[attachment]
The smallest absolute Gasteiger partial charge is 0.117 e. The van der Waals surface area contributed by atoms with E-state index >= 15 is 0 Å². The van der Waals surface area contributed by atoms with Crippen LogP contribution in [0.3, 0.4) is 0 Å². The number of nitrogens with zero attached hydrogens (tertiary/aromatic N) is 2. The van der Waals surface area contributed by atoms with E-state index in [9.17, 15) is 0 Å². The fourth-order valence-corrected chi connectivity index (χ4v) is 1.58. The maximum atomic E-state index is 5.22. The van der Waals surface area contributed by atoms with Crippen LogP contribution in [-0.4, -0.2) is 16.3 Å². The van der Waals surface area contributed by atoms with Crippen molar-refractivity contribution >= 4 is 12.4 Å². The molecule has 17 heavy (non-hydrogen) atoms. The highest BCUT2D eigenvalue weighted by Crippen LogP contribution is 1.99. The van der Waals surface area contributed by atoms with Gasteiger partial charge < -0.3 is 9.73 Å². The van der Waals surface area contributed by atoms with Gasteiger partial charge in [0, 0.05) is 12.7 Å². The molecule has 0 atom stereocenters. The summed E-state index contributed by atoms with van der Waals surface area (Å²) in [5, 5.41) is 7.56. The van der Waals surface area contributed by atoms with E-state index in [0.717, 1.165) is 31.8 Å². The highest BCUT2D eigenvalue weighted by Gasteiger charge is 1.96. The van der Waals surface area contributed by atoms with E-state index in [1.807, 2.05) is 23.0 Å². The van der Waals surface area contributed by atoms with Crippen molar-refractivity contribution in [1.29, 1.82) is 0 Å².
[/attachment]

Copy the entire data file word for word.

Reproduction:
The smallest absolute Gasteiger partial charge is 0.117 e. The van der Waals surface area contributed by atoms with E-state index >= 15 is 0 Å². The van der Waals surface area contributed by atoms with Crippen LogP contribution in [0.3, 0.4) is 0 Å². The number of nitrogens with zero attached hydrogens (tertiary/aromatic N) is 2. The van der Waals surface area contributed by atoms with E-state index in [9.17, 15) is 0 Å². The fourth-order valence-corrected chi connectivity index (χ4v) is 1.58. The maximum atomic E-state index is 5.22. The van der Waals surface area contributed by atoms with Crippen LogP contribution in [-0.4, -0.2) is 16.3 Å². The van der Waals surface area contributed by atoms with Crippen molar-refractivity contribution >= 4 is 12.4 Å². The molecule has 17 heavy (non-hydrogen) atoms. The highest BCUT2D eigenvalue weighted by Crippen LogP contribution is 1.99. The van der Waals surface area contributed by atoms with Gasteiger partial charge < -0.3 is 9.73 Å². The van der Waals surface area contributed by atoms with Gasteiger partial charge in [0, 0.05) is 12.7 Å². The molecule has 0 atom stereocenters. The summed E-state index contributed by atoms with van der Waals surface area (Å²) in [5, 5.41) is 7.56. The van der Waals surface area contributed by atoms with E-state index in [0.717, 1.165) is 31.8 Å². The highest BCUT2D eigenvalue weighted by Gasteiger charge is 1.96. The van der Waals surface area contributed by atoms with E-state index in [1.807, 2.05) is 23.0 Å². The van der Waals surface area contributed by atoms with Crippen molar-refractivity contribution in [1.29, 1.82) is 0 Å².